Lockport Union-Sun & Journal — “I support Project Projector, do you?”
That’s the hopeful tag line of the Historic Palace Theatre’s new fundraising campaign, launched to keep new movies on its big screen.
By the end of this year, Palace Executive Director Christopher Parada said, movie companies will cease offering new releases on 35 mm film. Distribution is going to a strictly digital format, which will render the theater’s old reel-based projector nearly obsolete. In order to keep showing new films, the theater must acquire a digital projection system.
The cost of a basic system, no bells and whistles, approaches $100,000, according to Parada. It’s money the non-profit theater doesn’t have sitting around.
Enter Project Projector, an appeal to Lockportians to support their movie house by chipping in $5 a piece — the price of a Palace movie ticket — toward the digital projector tab.
“The simple issue is, at the end of 2012, they’re not making any more print reels,” Parada said. “For movies made in 2012 or back, film is available, and we can still show those. But from 2013 going forward, (copies) will be digital on hard drive only, and without a digital projector, we can’t show them. It’s the way of the world.”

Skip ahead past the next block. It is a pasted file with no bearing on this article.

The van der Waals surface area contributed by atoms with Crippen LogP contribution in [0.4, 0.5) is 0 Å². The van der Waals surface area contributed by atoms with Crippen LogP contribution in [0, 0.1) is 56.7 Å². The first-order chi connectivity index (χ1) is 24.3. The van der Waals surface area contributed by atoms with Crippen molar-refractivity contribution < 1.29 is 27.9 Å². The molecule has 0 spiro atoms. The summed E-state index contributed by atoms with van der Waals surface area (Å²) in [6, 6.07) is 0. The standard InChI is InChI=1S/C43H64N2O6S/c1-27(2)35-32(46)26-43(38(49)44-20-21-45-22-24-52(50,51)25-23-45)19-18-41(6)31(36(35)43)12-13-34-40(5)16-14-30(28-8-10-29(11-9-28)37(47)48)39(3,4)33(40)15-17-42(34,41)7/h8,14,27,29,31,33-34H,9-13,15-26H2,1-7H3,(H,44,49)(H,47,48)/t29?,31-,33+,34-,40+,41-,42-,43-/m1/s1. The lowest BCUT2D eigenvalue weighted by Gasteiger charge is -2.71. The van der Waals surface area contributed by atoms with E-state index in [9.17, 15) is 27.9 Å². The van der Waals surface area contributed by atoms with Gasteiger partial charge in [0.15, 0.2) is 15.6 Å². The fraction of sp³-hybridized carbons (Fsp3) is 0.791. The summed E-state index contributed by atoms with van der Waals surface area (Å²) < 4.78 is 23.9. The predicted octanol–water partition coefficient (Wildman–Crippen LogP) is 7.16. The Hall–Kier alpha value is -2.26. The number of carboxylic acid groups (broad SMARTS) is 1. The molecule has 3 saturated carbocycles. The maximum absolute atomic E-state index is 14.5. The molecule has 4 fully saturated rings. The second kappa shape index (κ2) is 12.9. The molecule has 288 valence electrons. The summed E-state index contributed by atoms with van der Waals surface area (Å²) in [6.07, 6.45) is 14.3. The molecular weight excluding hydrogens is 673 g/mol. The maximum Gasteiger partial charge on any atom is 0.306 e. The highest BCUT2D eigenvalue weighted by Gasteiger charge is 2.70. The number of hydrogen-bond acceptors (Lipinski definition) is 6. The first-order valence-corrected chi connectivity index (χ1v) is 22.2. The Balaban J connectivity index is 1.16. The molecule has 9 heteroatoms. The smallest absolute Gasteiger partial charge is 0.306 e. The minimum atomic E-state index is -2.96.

It’s a looming issue for Palace management, which relies on movie ticket sales to help pay the bills in between live theater runs.
Parada could try recasting the Palace as a “classic” movie house, but he’s certain the oldies wouldn’t draw nearly as many viewers as new releases like Hunger Games and the Twilight series, both wildly popular with younger audiences. Fewer ticket sales would cause the price of admission to go up, he said.
There is some long-term savings for the Palace in digital projection. Currently it pays $200 for every film reel it has shipped from California, while the cost to have a digital copy shipped in is about $5, Parada said.
And for movie-goers, the digital viewing experience is said to surpass film.
Images are sharper and colors are more intense.
But Parada, who describes himself as “old school” when it comes to technology, is a bit apprehensive asking the community to donate to the cause. He worries a digital projector might be perceived as a luxury, a wish-list item, when it’s anything but.
“These things start at $80,000 and there is no financing available through the film companies. (Technological change) is backing you into a corner; you have to buy one” in order to stay contemporary, he said.
Project Projector asks local residents to contribute $5 each toward the digital projection system. The affordable, grass-roots fund raiser is inspired by local jeweler George Fritz’s “Save the Palace” campaign in 2003, in which he appealed to the community for $6 donations toward a volunteer group’s purchase of the building. That campaign raised $300,000 in only 2 1/2 months.
The message to residents is the much same now as it was then, according to Parada.
“This is your community theater, Lockport’s theater. If you want us to show movies, we have to work together,” he said. “If everybody in the community gave $5, we’d be able to do an amazing thing here.”
Well-known Lockportians are going to bat for Project Projector in a two-minute promotional video being shown on the Palace’s web site and Facebook page.